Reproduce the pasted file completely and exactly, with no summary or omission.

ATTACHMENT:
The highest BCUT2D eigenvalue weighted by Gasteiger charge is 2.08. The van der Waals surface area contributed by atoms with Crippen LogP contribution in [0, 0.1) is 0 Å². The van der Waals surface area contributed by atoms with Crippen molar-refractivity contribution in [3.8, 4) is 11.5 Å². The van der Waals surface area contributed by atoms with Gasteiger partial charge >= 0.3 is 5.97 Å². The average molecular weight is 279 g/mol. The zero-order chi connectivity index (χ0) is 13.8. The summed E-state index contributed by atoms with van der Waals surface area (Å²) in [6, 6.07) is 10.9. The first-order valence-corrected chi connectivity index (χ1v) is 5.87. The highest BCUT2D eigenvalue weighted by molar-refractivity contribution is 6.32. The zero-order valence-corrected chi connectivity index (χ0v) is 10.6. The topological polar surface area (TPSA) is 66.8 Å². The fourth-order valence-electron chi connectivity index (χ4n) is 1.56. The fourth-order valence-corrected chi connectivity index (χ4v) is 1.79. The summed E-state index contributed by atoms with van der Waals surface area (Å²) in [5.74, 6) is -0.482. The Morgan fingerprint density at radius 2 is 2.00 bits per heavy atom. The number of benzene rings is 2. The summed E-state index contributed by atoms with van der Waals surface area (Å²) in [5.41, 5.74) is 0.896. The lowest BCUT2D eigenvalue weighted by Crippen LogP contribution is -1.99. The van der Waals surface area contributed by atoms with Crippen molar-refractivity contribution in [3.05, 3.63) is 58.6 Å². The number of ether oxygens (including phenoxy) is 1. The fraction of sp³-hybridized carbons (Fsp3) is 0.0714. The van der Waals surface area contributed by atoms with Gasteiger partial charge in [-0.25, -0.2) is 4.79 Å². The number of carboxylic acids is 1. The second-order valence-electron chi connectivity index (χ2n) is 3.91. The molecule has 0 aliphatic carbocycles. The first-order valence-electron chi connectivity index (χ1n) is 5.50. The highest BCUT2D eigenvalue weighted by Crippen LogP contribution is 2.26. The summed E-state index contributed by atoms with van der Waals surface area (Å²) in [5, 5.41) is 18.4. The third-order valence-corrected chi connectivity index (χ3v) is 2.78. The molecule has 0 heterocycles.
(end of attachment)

The highest BCUT2D eigenvalue weighted by Gasteiger charge is 2.08. The van der Waals surface area contributed by atoms with Crippen LogP contribution in [0, 0.1) is 0 Å². The van der Waals surface area contributed by atoms with Crippen molar-refractivity contribution in [3.8, 4) is 11.5 Å². The van der Waals surface area contributed by atoms with Gasteiger partial charge >= 0.3 is 5.97 Å². The average molecular weight is 279 g/mol. The zero-order chi connectivity index (χ0) is 13.8. The summed E-state index contributed by atoms with van der Waals surface area (Å²) in [6, 6.07) is 10.9. The first-order valence-corrected chi connectivity index (χ1v) is 5.87. The highest BCUT2D eigenvalue weighted by molar-refractivity contribution is 6.32. The zero-order valence-corrected chi connectivity index (χ0v) is 10.6. The topological polar surface area (TPSA) is 66.8 Å². The fourth-order valence-electron chi connectivity index (χ4n) is 1.56. The fourth-order valence-corrected chi connectivity index (χ4v) is 1.79. The summed E-state index contributed by atoms with van der Waals surface area (Å²) in [5.74, 6) is -0.482. The Morgan fingerprint density at radius 2 is 2.00 bits per heavy atom. The number of benzene rings is 2. The summed E-state index contributed by atoms with van der Waals surface area (Å²) in [5.41, 5.74) is 0.896. The lowest BCUT2D eigenvalue weighted by Crippen LogP contribution is -1.99. The van der Waals surface area contributed by atoms with Crippen molar-refractivity contribution in [3.05, 3.63) is 58.6 Å². The number of ether oxygens (including phenoxy) is 1. The fraction of sp³-hybridized carbons (Fsp3) is 0.0714. The van der Waals surface area contributed by atoms with Gasteiger partial charge in [-0.25, -0.2) is 4.79 Å². The number of carboxylic acids is 1. The second-order valence-electron chi connectivity index (χ2n) is 3.91. The molecule has 0 aliphatic carbocycles. The first-order valence-electron chi connectivity index (χ1n) is 5.50. The highest BCUT2D eigenvalue weighted by Crippen LogP contribution is 2.26. The summed E-state index contributed by atoms with van der Waals surface area (Å²) in [5, 5.41) is 18.4. The third-order valence-corrected chi connectivity index (χ3v) is 2.78. The molecule has 0 heterocycles.